* Tonight on TNT: Rockets vs. Jazz, 10:30 ET
Back in October, there was a writer, maybe on this site, who wrote that the Utah Jazz were better than their record last season. That same writer then put the Jazz at No. 5 in his preseason Power Rankings, with the thought that their defense would remain elite and their best offensive player would be even better than he was as a rookie.
Fast forward seven weeks and the Jazz are 12-13, in 12th place in the West. On Thursday, the Jazz will host the similarly disappointing Houston Rockets (11-12) in the second game of TNT's doubleheader.
The Jazz have taken steps backward on both ends of the floor. Entering Thursday's game, they rank 23rd on offense, having seen the league's second biggest drop in 3-point percentage. No team has taken a greater percentage of their 3-point attempts from the corners, but the Jazz rank 26th in corner 3-point percentage (33 percent), having shot better from above the break (34 percent).
The Jazz had the No. 1 defense in the league last season, and after Rudy Gobert's return from injury in mid-January, they allowed 3.9 fewer points per 100 possessions than any other team (which was kind of ridiculous).
The Jazz have suffered similar drop-offs in their defense with the Gobert both on and off the floor. With Gobert on the floor, they've allowed 103.0 points per 100 possessions, 5.6 fewer than the league average (108.6). That's very good, but with Kia Defensive Player of the Year on the floor last season, the Jazz allowed 10.3 fewer points per 100 possessions than the league average.
With Gobert off the floor, the Jazz have been worse than the league average defensively, allowing 109.7 points per 100 possessions. Last season, they allowed 3.2 fewer points per 100 possessions than the league average with Gobert off the floor.
The Jazz haven't rebounded as well as they did last season and they've also seen a drop in opponent turnover rate. But where the Jazz defense has seen the biggest drop-off is in their ability to defend shots inside the arc. Last season, the Jazz ranked 4th in opponent 2-point percentage (48.8 percent). This season, they rank 20th (52.6 percent)
With Gobert protecting the rim and aggressive defense on the perimeter, the Jazz rank third in the percentage of their opponents shots that come from between the restricted area and the 3-point line (37 percent). That's good, because those are the most inefficient shots on the floor.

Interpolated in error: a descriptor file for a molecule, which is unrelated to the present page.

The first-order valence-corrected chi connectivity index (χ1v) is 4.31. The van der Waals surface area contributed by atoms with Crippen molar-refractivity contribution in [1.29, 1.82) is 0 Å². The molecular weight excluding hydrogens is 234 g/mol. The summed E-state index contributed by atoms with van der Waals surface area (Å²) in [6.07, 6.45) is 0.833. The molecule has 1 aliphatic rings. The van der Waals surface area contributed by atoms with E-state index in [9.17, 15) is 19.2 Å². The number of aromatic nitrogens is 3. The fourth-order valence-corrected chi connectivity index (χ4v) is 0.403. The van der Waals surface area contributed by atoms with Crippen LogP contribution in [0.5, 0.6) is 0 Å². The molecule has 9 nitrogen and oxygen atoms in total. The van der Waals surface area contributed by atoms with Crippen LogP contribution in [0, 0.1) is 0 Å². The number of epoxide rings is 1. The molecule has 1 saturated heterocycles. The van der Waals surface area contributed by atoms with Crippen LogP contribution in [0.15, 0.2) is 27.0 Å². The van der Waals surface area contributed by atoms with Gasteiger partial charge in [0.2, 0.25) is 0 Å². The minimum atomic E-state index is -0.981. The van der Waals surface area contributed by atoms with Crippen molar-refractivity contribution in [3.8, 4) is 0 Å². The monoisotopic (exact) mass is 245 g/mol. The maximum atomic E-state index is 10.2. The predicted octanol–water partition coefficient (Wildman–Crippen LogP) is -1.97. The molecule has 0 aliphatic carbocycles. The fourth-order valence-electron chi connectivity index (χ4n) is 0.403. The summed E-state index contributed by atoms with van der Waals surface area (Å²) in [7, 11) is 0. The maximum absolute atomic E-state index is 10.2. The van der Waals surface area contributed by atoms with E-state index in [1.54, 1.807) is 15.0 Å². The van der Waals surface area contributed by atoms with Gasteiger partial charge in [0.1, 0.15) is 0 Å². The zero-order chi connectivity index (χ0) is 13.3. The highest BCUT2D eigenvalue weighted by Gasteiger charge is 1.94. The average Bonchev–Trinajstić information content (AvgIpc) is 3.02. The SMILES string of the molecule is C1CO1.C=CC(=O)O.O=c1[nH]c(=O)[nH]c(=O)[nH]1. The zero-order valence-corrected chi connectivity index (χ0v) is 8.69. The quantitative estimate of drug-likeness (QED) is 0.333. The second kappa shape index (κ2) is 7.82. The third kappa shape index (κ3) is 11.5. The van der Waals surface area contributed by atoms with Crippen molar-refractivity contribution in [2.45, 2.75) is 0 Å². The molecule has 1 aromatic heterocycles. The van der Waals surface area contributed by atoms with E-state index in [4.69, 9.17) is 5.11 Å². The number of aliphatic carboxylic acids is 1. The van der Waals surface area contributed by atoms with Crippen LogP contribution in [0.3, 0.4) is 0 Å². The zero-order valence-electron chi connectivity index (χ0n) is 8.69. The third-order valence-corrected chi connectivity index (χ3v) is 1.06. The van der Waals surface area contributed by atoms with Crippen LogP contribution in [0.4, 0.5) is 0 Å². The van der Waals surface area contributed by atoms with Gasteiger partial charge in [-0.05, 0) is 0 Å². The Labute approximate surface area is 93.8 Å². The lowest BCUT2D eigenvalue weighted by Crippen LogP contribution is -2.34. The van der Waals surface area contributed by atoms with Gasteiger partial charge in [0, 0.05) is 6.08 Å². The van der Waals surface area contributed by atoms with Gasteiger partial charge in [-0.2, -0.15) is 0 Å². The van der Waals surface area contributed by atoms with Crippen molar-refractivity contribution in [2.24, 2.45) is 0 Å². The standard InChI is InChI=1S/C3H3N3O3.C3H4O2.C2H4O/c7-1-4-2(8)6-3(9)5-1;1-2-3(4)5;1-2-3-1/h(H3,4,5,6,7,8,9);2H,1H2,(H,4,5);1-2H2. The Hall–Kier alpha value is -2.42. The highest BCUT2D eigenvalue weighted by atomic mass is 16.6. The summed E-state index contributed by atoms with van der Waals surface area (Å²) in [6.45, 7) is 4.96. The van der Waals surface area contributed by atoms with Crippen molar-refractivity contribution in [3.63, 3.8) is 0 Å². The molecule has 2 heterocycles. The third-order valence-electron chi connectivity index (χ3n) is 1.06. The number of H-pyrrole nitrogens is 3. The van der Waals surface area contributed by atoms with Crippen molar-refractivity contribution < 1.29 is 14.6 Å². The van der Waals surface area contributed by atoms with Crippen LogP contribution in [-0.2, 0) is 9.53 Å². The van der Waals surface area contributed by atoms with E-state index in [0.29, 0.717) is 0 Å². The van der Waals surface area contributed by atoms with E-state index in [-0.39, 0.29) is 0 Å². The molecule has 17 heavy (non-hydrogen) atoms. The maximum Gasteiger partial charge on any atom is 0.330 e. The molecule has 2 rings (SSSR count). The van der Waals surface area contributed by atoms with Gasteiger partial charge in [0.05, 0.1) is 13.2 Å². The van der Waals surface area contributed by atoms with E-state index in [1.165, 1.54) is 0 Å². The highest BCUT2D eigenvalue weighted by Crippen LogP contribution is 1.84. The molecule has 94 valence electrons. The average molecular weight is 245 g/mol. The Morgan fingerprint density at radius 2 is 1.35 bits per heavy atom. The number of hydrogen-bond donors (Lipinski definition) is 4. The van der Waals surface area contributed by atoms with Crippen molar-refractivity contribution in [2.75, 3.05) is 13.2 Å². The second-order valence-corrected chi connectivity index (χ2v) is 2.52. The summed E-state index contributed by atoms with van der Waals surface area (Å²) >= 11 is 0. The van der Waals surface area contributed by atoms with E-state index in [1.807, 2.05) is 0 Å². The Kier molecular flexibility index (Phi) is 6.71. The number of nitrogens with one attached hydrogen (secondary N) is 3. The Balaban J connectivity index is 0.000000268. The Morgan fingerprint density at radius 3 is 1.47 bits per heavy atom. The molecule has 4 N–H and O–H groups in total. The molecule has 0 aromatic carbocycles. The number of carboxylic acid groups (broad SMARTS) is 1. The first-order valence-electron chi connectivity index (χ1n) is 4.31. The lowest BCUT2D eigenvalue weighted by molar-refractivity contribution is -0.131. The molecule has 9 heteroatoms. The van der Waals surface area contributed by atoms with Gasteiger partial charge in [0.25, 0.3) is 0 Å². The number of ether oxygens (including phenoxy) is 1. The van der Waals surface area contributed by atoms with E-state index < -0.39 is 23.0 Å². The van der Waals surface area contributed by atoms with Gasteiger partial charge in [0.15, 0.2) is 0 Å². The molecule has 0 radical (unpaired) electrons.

But Jazz opponents have shot 43 percent on those shots, the fourth highest mark in the league. Last season, Utah opponents shot less than 39 percent, the league's fifth lowest mark, between the restricted area and the 3-point line.
At 43 percent, the Jazz are still allowing just 0.9 points per shot on those attempts. But the little things add up. If Jazz opponents were shooting the same percentage on those in-between shots as they did last season, the Jazz would rank fifth or sixth defensively instead of ranking 12th.
The Jazz also aren't have protected the rim as well as they did last season, when opponents shot 55 percent and 53 percent at the rim when Gobert and Derrick Favors were there to protect it, respectively. This season, those numbers are 59 percent and 56 percent.
While the Jazz certainly have to get better offensively to compete with the best teams in the West, if they're going to be the team many expected them to be, they have to rank in the top three defensively.
There is reason for optimism. Through Tuesday, when you take opponent strength, game location, and rest days into account, the Jazz had played the league's second-toughest schedule. Nineteen of their first 21 games were against teams that are currently over .500 and they've played just four games (three against Memphis and one against Miami) against the other nine teams that rank in the bottom 10 offensively.
The Jazz have played the most road games in the league (16), and they just got done with a brutal, three-week stretch in which they played 10 of 12 games away from home, making two different trips to the East coast.
When asked about his team's defense last week, Jazz coach Quin Snyder alluded to the schedule and a lack of practice time.
"You can have four guys that are on the same page, but if one guy's not, you can have a breakdown," Snyder said. "Our execution is something that we want to see improve. A lot of that is both focus and practice. For us, we've always been a team that works hard in practice. And when you can't practice, you have to do it through film, you have to do it from game to game. And every game's different."
The Jazz celebrated their return home with a 34-point win over San Antonio on Tuesday, one of the Spurs' worst offensive games of the season. Thursday's game on TNT, with the Rockets' seventh-ranked offense in town, is another chance for the Jazz to prove that they can defend as well as they did last season.
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